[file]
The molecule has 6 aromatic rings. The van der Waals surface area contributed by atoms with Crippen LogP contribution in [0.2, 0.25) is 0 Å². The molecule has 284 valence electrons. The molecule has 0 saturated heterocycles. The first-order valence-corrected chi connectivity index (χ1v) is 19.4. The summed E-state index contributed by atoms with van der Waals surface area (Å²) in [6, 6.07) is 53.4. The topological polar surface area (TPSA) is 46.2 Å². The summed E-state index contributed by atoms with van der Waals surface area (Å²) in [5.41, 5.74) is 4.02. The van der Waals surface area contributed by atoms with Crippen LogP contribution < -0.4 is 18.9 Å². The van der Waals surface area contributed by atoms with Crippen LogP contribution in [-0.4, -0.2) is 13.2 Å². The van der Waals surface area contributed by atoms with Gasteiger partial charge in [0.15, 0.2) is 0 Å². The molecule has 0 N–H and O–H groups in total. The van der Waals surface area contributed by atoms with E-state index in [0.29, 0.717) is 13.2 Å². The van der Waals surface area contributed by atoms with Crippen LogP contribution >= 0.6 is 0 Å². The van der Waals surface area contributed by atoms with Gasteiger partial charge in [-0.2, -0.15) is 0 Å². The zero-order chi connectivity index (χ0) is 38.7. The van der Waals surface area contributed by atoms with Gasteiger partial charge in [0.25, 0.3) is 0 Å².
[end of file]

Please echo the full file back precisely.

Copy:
The molecule has 6 aromatic rings. The van der Waals surface area contributed by atoms with Crippen LogP contribution in [0.2, 0.25) is 0 Å². The molecule has 284 valence electrons. The molecule has 0 saturated heterocycles. The first-order valence-corrected chi connectivity index (χ1v) is 19.4. The summed E-state index contributed by atoms with van der Waals surface area (Å²) in [6, 6.07) is 53.4. The topological polar surface area (TPSA) is 46.2 Å². The summed E-state index contributed by atoms with van der Waals surface area (Å²) in [5.41, 5.74) is 4.02. The van der Waals surface area contributed by atoms with Crippen LogP contribution < -0.4 is 18.9 Å². The van der Waals surface area contributed by atoms with Crippen LogP contribution in [-0.4, -0.2) is 13.2 Å². The van der Waals surface area contributed by atoms with Gasteiger partial charge in [0.15, 0.2) is 0 Å². The molecule has 0 N–H and O–H groups in total. The van der Waals surface area contributed by atoms with E-state index in [0.29, 0.717) is 13.2 Å². The van der Waals surface area contributed by atoms with Crippen LogP contribution >= 0.6 is 0 Å². The van der Waals surface area contributed by atoms with Gasteiger partial charge in [-0.2, -0.15) is 0 Å². The zero-order chi connectivity index (χ0) is 38.7. The van der Waals surface area contributed by atoms with Gasteiger partial charge in [0.25, 0.3) is 0 Å².